Best Play: Aaron Nola didn’t give the Brewers many chances to score on Sunday. The best chances came in the first inning, when a double steal put runners on second and third with two outs, and in the second inning. After a leadoff strikeout from Kirk Nieuwenhuis — the fourth of 13 for the Brew Crew — the next two runners would reach base. Hernan Perez lined a single into center, then Ramon Flores plopped a 1-1 changeup to the similar spot.
Flores’s single (+.071) gave Wily Peralta runners on the corners, in addition to a 46.5 percent chance of winning, up from 39.4 percent before. The Brewers would squander the opportunity, though; after Peralta sacrificed to move Flores ahead to second, Jonathan Villar grounded out to end the threat. The road team wouldn’t manage to put a run on the board until the eighth inning.
The second hit was a much-needed bright spot in a campaign that has sorely lacked them. Flores has notched a measly .225 TAv in 135 plate appearances this season, easily the worst figure on the team. He’s put the ball on the ground far too often, and his minimal speed has earned him just one infield hit. Nevertheless, the 24-year-old possesses some talent — he put up a .313 TAv in Triple-A last season — and he’s still a rookie. With a few more efforts like Sunday’s, he’ll start to inch toward his potential.
Worst Play: Another fifth day, another repugnant game from Peralta. He couldn’t make it through five innings on Sunday, allowing five earned runs and committing an error to account for one more. The Phillies inflicted the deadliest blow in the third inning, when Maikel Franco lined a full-count four-seamer into the left-field seats.
Franco’s homer (-.108) increased the Philadelphia lead to 2-0 and decreased the Milwaukee win expectancy from 36.0 to 25.2 percent. The Phillies would tack on six additional runs before the Brewers could get on the board; consequently, the Brewers’ chances of victory rose above 30 percent just once thereafter.
For 2016 as a whole, Peralta now owns a sickly ERA of 6.79. In zero of his 12 outings this season has he pitched into the seventh inning. His walks are up, he still hasn’t gotten many strikeouts, and he’s given up an ungodly amount of hard contact. My colleague Travis Sarandos wondered back in April how much longer the Brewers would stick with Peralta; nine starts of 5.85-ERA ball since then have me asking the same question. Milwaukee doesn’t necessarily want to win in 2016, but they can at least lose with dignity.
Trend to Watch: At this point, Brewers fans across the land know of Peralta’s awfulness. Instead of harping on that, I’d rather focus on something more positive: Perez’s production at the plate. Never known for his bat, Perez entered 2016 with a career .201 TAv at the major-league level. But he’s looked nothing like that this season, as he’s cracked a .310 TAv over 81 plate appearances. He added to that on Sunday, with two singles over four chances. The waiver claim the Brewers put on Perez last summer appears to be a hell of a move.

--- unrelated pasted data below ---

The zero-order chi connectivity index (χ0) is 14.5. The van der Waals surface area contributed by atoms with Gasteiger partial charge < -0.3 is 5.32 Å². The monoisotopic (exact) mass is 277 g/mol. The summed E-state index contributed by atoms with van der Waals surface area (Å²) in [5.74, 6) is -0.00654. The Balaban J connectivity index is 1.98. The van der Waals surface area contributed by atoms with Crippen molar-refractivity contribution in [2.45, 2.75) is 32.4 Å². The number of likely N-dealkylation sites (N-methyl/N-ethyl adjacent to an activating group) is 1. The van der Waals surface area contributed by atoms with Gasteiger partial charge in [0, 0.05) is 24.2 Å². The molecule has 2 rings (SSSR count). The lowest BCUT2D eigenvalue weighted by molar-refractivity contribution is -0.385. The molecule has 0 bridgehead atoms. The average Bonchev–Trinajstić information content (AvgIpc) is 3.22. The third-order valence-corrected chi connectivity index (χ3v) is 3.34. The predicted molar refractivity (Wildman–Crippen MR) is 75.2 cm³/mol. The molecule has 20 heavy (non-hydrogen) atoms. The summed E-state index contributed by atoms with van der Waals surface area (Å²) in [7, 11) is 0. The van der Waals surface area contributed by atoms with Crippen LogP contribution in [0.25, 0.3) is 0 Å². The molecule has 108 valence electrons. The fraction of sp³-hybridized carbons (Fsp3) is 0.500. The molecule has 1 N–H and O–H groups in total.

Perez hasn’t improved his plate discipline this season — he still swings at pretty much everything, and not enough of those swings make contact. He’s hit the ball a lot harder when he has made contact, though: 40.3 percent of his balls in play, according to FanGraphs, have been of the hard variety. Compared to his previous mark of 28.0 percent, that’s a massive jump, and it’s made him one of the more powerful hitters on the club. Among Brewers with 80 trips to the dish, only Chris Carter has made more hard contact.
This has pretty much no precedent for Perez. As a minor leaguer, he’s posted a BABIP of .301 and an ISO of .095, whereas he’s tallied respective clips of .362 and .171 this year. Craig Counsell seems to buy into it: He told the Daily Knuckleball’s Glenn Sattell that Perez is “just progressing as you’d hope a young player would progress.” Should cautiously optimistic Brewers fans believe in Perez as well? The high-strikeout, low-walk, swing-for-the-fences approach usually ends poorly, but Milwaukee has seen it pay off in the past. Perhaps Perez can fill the shoes that Go-Go has left vacant.
Up Next: The Brewers head back to Miller Park for a quick two-game series against the Athletics. Zach Davies and Sean Manaea will face off at 7:10 CST on Tuesday, followed by Chase Anderson and Jesse Hahn on Wednesday. Thankfully, Milwaukee won’t have to deal with Peralta again until Friday; meanwhile, Perez might get another shot to continue his hot streak at the plate. After finishing May with a 15-14 record, the Brewers have gone 3-2 record in June. They’re not ready to tank just yet.